Jennifer Rubin, a conservative who blogs at the Washington Post, makes the point that many conservatives reject racism so the notion that a Southern Strategy would get him very far in Republican presidential politics is mistaken.

The notion that this is all part of a "Southern strategy" (which Greg Sargent tells us is being discussed in the left-leaning blogosphere) is tinfoil-hat sort of stuff that reminds me how little the left understands today's conservatives.

Rep. Holt: Sen. McCain Objected To My Military Suicide Prevention Bill

Rep. Holt: Sen. McCain Objected To My Military Suicide Prevention Bill

WASHINGTON — In 2008, a young sergeant named Coleman S. Bean took his life. After completing his first tour of duty in Iraq, he had come home and been diagnosed with post-traumatic stress disorder (PTSD). Nevertheless, he was deployed to Iraq a second time. Bean had sought treatment for PTSD but as a member of the Individual Ready Reserve (IRR), he found fewer resources available to him than to veterans and active-duty members.

In April, Rep. Rush Holt (D-N.J.) introduced legislation named after the late soldier meant to provide more resources for suicide prevention to Reserve members. The House in May incorporated it into the National Defense Authorization Act for 2011, but it was stripped from the final version, and Holt is pointing the finger at the lead Republican negotiator on the Senate legislation, Sen. John McCain (R-Ariz.).

"Twice now, the Senate has stripped this legislation from our defense bill," Holt told The Huffington Post Tuesday. "It's hard to understand why. I know for a fact, because he told me, that Sen. McCain doesn't support it. Whether he's the only one, I don't know. But there was no effort to try to improve the language or negotiate changes; it was just rejected, and I think that is not only bad policy, but it's cruel. It's cruel to the families that are struggling with catastrophic mental health problems."

"He [McCain] said having these counselors check in with the Reservists every few months this way overreaching," continued Holt, relaying a phone conversation he had had with the senator. "I asked him in what sense it was overreaching. Surely he didn't think there wasn't a problem, did he? I must say I don't understand it."

The major piece of Holt's amendment would require the Defense Department to ensure that every member of the Reserves who completes at least one tour of duty in either Iraq or Afghanistan receives "a counseling call from properly trained personnel not less than once every 90 days so long as the servicemember remains a member of the IRR." If they were determined to be at risk, they would receive counseling or mental health treatment.

The legislation is modeled on a program run by the University of Medicine and Dentistry of New Jersey, which provides veterans with peer counseling and clinical assessments. Unlike the program proposed by Holt, however, veterans and their families are the ones to initiate assistance.

McCain spokesperson Brooke Buchanan took issue with Holt's version of events, saying that he should look to his House colleagues for why the amendment was removed.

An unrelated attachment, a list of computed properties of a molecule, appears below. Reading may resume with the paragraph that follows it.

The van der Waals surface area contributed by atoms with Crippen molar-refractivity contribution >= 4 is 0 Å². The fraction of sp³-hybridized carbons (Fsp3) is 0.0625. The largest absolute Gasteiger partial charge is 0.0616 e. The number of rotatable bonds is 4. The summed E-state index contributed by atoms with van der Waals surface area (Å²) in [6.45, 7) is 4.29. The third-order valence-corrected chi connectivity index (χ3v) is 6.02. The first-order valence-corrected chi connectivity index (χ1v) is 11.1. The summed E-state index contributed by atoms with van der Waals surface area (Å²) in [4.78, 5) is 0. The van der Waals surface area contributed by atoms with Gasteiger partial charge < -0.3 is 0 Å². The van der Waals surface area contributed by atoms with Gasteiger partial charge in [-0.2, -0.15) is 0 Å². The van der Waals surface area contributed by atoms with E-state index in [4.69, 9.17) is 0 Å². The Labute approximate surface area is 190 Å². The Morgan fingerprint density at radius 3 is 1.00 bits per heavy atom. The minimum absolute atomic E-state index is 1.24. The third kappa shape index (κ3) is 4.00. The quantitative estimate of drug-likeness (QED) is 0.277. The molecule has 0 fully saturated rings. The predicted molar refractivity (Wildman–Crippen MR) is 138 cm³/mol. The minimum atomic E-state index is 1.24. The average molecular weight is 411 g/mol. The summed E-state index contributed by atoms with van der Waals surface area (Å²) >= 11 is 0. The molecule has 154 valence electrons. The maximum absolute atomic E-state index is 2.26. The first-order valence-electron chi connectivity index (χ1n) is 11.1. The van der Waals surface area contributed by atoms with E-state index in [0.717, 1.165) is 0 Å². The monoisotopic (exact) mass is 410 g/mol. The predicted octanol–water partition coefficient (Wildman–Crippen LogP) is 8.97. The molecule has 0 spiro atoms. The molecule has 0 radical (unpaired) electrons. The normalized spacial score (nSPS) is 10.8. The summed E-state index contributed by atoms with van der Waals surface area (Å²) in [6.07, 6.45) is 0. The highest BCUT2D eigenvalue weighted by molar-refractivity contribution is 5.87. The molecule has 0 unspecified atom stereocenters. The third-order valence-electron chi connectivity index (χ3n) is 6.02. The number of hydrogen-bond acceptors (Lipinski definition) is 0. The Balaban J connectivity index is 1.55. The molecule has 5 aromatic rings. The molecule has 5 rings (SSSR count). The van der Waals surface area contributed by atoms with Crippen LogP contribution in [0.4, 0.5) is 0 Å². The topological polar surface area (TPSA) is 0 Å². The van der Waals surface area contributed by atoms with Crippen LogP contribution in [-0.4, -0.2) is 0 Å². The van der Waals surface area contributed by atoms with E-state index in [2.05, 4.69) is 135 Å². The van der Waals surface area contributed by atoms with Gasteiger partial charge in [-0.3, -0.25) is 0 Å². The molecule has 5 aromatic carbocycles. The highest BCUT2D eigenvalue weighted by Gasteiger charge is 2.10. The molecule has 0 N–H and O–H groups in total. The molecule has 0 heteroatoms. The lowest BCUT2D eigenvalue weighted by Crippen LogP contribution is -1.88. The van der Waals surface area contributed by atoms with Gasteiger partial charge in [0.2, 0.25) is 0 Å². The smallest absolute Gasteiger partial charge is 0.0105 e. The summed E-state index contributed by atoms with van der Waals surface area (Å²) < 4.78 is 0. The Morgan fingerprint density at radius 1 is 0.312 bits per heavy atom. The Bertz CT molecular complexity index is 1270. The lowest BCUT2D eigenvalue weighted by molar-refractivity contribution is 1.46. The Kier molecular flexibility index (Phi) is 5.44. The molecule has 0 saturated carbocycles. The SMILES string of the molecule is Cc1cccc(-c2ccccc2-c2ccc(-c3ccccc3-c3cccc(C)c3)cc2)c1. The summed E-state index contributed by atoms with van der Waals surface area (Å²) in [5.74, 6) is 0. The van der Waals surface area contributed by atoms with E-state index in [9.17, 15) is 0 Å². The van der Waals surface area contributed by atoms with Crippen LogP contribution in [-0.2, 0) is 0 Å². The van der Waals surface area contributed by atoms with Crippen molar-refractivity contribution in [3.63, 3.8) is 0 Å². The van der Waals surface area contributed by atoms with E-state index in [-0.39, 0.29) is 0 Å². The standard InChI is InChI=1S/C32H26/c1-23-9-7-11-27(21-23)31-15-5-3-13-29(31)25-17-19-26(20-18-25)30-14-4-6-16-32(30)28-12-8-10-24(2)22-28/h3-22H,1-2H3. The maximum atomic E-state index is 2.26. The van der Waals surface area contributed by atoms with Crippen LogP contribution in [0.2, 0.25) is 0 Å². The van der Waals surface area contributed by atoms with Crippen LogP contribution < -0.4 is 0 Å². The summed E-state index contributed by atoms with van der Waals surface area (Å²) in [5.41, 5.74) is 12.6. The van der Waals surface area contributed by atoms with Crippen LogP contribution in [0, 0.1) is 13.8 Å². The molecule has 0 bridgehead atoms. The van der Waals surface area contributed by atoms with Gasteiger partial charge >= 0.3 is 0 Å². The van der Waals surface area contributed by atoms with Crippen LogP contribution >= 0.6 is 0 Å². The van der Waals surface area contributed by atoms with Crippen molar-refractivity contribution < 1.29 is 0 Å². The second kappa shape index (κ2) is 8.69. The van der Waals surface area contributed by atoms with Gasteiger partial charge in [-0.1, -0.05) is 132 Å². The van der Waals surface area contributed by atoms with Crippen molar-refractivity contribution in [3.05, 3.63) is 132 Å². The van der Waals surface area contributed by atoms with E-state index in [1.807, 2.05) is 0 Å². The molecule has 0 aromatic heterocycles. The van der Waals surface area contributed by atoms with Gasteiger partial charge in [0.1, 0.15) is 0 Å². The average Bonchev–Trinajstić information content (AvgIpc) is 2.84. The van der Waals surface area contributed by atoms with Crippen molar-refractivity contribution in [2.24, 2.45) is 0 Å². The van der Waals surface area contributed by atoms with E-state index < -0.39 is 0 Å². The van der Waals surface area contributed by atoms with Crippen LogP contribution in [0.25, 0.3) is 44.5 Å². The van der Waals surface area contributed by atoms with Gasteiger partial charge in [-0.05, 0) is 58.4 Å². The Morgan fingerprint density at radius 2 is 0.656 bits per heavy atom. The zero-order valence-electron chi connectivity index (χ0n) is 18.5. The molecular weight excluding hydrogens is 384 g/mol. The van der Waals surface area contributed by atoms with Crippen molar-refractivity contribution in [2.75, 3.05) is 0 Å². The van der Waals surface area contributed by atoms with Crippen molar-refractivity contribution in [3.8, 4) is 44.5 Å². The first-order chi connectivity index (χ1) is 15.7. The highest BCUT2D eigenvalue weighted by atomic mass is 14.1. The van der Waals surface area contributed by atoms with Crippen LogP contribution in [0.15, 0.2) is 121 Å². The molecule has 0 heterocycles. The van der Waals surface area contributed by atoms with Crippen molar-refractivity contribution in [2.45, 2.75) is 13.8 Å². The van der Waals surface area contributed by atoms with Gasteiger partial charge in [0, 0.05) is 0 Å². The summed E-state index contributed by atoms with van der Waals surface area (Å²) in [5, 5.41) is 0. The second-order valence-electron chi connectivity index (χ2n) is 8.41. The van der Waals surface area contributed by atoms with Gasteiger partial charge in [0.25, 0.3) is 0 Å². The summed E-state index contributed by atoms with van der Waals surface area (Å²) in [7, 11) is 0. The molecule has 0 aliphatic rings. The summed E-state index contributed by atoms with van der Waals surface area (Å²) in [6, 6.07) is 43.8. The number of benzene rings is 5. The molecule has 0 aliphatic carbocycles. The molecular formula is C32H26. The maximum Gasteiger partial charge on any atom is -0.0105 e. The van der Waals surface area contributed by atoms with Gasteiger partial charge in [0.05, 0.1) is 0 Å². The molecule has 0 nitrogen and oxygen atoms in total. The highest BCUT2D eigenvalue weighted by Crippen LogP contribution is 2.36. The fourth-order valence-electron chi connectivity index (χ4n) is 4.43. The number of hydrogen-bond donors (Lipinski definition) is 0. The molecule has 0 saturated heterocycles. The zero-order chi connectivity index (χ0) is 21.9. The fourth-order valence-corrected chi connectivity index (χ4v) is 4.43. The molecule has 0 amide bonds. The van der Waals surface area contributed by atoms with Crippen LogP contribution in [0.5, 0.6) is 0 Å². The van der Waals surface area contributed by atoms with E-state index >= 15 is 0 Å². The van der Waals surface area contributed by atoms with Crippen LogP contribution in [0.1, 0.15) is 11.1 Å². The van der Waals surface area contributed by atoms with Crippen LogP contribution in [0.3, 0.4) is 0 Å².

"Unfortunately, and with all due respect, Holt's office is mischaracterizing Senator McCain's 'support' for the provision," wrote Buchanan in a statement to The Huffington Post. "The fact is the provision never entered conference and was actually removed on the House side before the bill was taken to conference. So whatever frustrations or concerns Congressman Holt may have should be directed to his colleagues on the House side. Senator McCain is committed to providing the necessary support to every service member and appreciates the special needs of our armed forces and the particular hardships they face both at home and abroad."

A Holt spokesman responded that the reason it was removed from the House version this year was because of pre-emptive objections from the Senate.

This week, Coleman's father Gregory, wrote a column expressing disappointment with McCain. "Late last week, the defense appropriations bill passed without Holt's measure as a part of it. Holt says he's furious; so are we," he stated. "In fact, I'm so angry that McCain -- who has dined out for decades as an 'advocate' for veterans -- made a unilateral decision to squash this fine, bipartisan measure that discretion dictates I write no more about it until I cool down."

Holt said going forward, he'll re-introduce his legislation as a stand-alone measure, try to get the language included in military health care legislation and help the Pentagon improve mental health services.

"I'll keep trying to have the best possible federal policy to provide this help," said Holt. "I thought it was just an oversight or a mistake when the Senate rejected this last year, but when they really deliberately and knowingly rejected it this time, I was just appalled."

In 2009, Holt also included his amendment to the National Defense Authorization Act for 2010, but an anonymous senator blocked the measure, and it was stripped out.

Senate Advances Arms Treaty, 67-28 -

Official presidential portrait of Barack Obama...Image via WikipediaSenate Advances Arms Treaty, 67-28 -

WASHINGTON —The Senate voted 67 to 28 on Tuesday to advance a new arms control treaty that would pare back American and Russian nuclear arsenals, reaching the two-thirds margin needed for approval despite a concerted Republican effort to block ratification.

Eleven Republicans joined every Democrat present to support the treaty, known as New Start, which now heads to a seemingly certain final vote of approval on Wednesday, as the Senate wraps up business before heading out of town. Voting against the treaty were 28 Republicans who argued that it could hurt national security.

“Today’s bipartisan vote clears a significant hurdle in the Senate,” said Senator John Kerry of Massachusetts, the Democratic chairman of the Foreign Relations Committee, who led the floor fight for the treaty. “We are on the brink of writing the next chapter in the 40-year history of wrestling with the threat of nuclear weapons.”